In DevOps, it’s common to think of your IT infrastructure as either Pets or as Cattle.
RPA Process Selection and Design should be thought of in terms of Pets and Cattle as well.
What are Pet Servers?
Pet servers are often:
- Highly specialized and few in number
- Indispensable and cannot tolerate downtime
- Setup and changed manually by hand
- Scaled vertically (by increasing CPU or RAM)
Pet servers are characterized by being heavily cared for by staff and are often single points of failure like relational database servers, firewalls and mail servers. When a Pet server goes down, critical business functions are affected and there’s a panic to nurse the server back to health.
There’s an inherent risk associated with having Pet servers in any enterprise, as they are not easily replaceable, and there’s no automated way to bring them back up after failure.
What are Cattle Servers?
The alternative to having Pet servers, is to have Cattle servers. Cattle servers are:
- Treated as a group and large in number
- Created using scripted or automated methods
- Scaled horizontally (by adding more servers)
- Designed with failure in mind
- Replaceable (disposable) and stateless
Over time, IT has shifted away from Pets, towards more and more Cattle. In the Cattle way of thinking, individual servers are not important; the group is. If a single server fails, a new server can take its place. In order for this to happen, servers must be stateless, i.e. processing a request must not depend on anything that is unique to that machine.
Analogous to IT infrastructure, for enterprise grade RPA, our processes should be thought of as cattle and not as pets.
This Pet vs. Cattle concept applies to RPA in two ways: Process Selection and Process Design.
One of the biggest questions for a new automation project is: Which processes should I automate?
Note that the advice in this section applies primarily to those just starting their RPA journey
Many companies choose Pet-like processes that are:
- Highly specialized and few in number. Processes that only impact one or a few individuals and have low work volume have a hard time demonstrating the ROI of an enterprise RPA platform.
- Indispensable and cannot tolerate downtime. While these types of processes may be suitable for those with a mature RPA capability, these characteristics pose too much risk for an immature RPA team. A failure here can sink the entire RPA endeavor
- Setup and changed manually by hand. A process that was not consciously designed by the business, is often non-standardized with dependencies on one person’s knowledge, relationships or computer setup. It is significantly more difficult to reproduce the steps in a process that doesn’t have any standardization. The scope of the process can differ wildly depending on who you talk to, as it has undergone multiple undocumented revisions
- Scaled vertically. Avoid choosing processes that ‘scale’ by adding more steps to the process as they likely have less potential for returning hours to the business compared to processes that scale horizontally
In the Pet RPA frame of mind, we are delivering something similar to Desktop automation or RDA, helping select individuals automate their ‘Pet’ tasks.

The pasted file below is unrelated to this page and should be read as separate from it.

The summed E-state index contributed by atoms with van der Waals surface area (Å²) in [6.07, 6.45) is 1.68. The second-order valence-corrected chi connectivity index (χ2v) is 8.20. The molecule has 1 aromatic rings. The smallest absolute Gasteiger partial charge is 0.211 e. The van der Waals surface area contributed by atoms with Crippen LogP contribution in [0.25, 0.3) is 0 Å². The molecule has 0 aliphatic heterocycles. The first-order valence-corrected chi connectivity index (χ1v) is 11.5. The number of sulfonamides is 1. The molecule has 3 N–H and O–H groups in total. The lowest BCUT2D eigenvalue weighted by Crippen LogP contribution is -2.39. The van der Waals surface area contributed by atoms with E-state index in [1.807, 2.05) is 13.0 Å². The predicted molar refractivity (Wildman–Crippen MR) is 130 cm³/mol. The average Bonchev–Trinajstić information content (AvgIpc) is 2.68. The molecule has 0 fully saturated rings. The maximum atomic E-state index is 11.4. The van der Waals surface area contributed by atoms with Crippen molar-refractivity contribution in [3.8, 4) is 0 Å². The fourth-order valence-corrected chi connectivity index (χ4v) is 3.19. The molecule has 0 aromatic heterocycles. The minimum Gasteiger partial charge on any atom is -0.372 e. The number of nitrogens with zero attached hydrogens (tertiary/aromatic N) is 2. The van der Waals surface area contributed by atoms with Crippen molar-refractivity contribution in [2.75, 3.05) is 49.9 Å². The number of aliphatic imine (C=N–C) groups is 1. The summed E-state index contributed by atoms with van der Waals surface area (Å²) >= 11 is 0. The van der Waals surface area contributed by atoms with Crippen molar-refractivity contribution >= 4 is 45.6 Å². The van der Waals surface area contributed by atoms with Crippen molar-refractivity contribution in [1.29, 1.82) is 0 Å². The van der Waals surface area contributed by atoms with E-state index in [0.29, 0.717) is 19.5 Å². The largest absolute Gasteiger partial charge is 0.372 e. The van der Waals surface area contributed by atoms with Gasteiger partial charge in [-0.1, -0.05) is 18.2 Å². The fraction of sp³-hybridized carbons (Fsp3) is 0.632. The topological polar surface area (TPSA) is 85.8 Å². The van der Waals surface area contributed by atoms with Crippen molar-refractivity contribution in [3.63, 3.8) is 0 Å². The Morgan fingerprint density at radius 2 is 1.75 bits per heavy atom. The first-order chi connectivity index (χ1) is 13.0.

Instead, look to automate Cattle-like process that are:
- Treated as a group and large in number. The successful implementation of processes automations that are high in work volume, affecting large numbers of people convincingly demonstrates the ROI and value proposition of enterprise RPA
- Created using scripted or automated methods. Processes that have been consciously designed by business have an inherent level of standardization. The process is more easily reproduced in the RPA platform and has a well defined scope
- Scaled horizontally. If you choose processes with high volume workloads, work can scale horizontally by running multiple Digital Workers in parallel. This will likely increase the hours returned to business much faster than low volume processes that scale by adding new work steps
With Cattle RPA, we are automating high volume, highly standardized tasks away from many people at once.
Note that some of the design terminology used in this section refers to the Blue Prism platform. There are likely equivalent concepts available on other RPA platforms
After we’ve chosen our Cattle processes, we need to start designing them from a Cattle point of view. Recall that Cattle servers are expected to fail. They are disposable and stateless. These same principles should be applied to process design. Processes should be:
- Designed with failure in mind
- Use the Work Queue Item Status to keep track of what process steps have been completed. If the whole Work Queue Item needs to be retried, check the Status and skip process steps that have already been successfully completed
- Have exception handling with retry loops to retry common failures that happen inside your process, such as application and page loading timeouts
- Consider splitting the process into multiple processes and queues. For example, it is common for processes to have a “notification” or “reporting” step after completing the required work. Creating the report and emailing the results can be split off into a separate process to prevent email failures from marking the entire process as an exception
- Replaceable and stateless. Avoid storing anything on the Digital Worker or assuming the state of the computer system. If state is needed, it should be stored in a central repository that is accessible from all Digital Workers, for example: FTP, network attached drives, or cloud storage. Design your process to work on any computer that has the correct set of applications installed. This will help ensure that many runs of the process can occur simultaneously
Adopting the Cattle way of thinking has led to more robustness, fault tolerance and scalability for IT infrastructures. It can do the same for your RPA.